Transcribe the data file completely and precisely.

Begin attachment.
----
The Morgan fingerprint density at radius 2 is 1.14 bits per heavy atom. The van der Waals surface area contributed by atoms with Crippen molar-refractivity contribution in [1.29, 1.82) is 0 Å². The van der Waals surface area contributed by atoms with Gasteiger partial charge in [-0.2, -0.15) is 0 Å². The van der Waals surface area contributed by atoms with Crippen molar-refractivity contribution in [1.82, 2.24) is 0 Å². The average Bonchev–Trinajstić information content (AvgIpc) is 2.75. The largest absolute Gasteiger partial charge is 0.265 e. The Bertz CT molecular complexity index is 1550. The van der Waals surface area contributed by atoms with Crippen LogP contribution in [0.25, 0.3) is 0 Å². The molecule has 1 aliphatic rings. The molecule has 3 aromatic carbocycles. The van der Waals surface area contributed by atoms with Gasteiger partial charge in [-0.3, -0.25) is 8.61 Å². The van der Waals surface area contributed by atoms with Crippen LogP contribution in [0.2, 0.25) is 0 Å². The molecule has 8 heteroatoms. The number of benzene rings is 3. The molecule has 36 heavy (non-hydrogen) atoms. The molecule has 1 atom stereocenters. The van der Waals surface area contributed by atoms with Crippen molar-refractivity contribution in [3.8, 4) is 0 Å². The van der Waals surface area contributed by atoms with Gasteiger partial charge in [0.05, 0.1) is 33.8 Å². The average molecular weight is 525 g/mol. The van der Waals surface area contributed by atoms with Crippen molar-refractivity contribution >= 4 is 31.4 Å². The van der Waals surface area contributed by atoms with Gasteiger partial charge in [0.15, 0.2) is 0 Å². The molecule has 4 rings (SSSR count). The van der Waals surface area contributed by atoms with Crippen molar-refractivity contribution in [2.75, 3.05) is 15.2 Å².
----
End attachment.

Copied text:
The Morgan fingerprint density at radius 2 is 1.14 bits per heavy atom. The van der Waals surface area contributed by atoms with Crippen molar-refractivity contribution in [1.29, 1.82) is 0 Å². The van der Waals surface area contributed by atoms with Gasteiger partial charge in [-0.2, -0.15) is 0 Å². The van der Waals surface area contributed by atoms with Crippen molar-refractivity contribution in [1.82, 2.24) is 0 Å². The average Bonchev–Trinajstić information content (AvgIpc) is 2.75. The largest absolute Gasteiger partial charge is 0.265 e. The Bertz CT molecular complexity index is 1550. The van der Waals surface area contributed by atoms with Crippen LogP contribution in [0.25, 0.3) is 0 Å². The molecule has 1 aliphatic rings. The molecule has 3 aromatic carbocycles. The van der Waals surface area contributed by atoms with Gasteiger partial charge in [-0.3, -0.25) is 8.61 Å². The van der Waals surface area contributed by atoms with Crippen LogP contribution in [0.2, 0.25) is 0 Å². The molecule has 8 heteroatoms. The number of benzene rings is 3. The molecule has 36 heavy (non-hydrogen) atoms. The molecule has 1 atom stereocenters. The van der Waals surface area contributed by atoms with Crippen molar-refractivity contribution in [3.8, 4) is 0 Å². The van der Waals surface area contributed by atoms with Gasteiger partial charge in [0.05, 0.1) is 33.8 Å². The average molecular weight is 525 g/mol. The van der Waals surface area contributed by atoms with Crippen molar-refractivity contribution >= 4 is 31.4 Å². The van der Waals surface area contributed by atoms with Gasteiger partial charge in [0.15, 0.2) is 0 Å². The molecule has 4 rings (SSSR count). The van der Waals surface area contributed by atoms with Crippen molar-refractivity contribution in [2.75, 3.05) is 15.2 Å².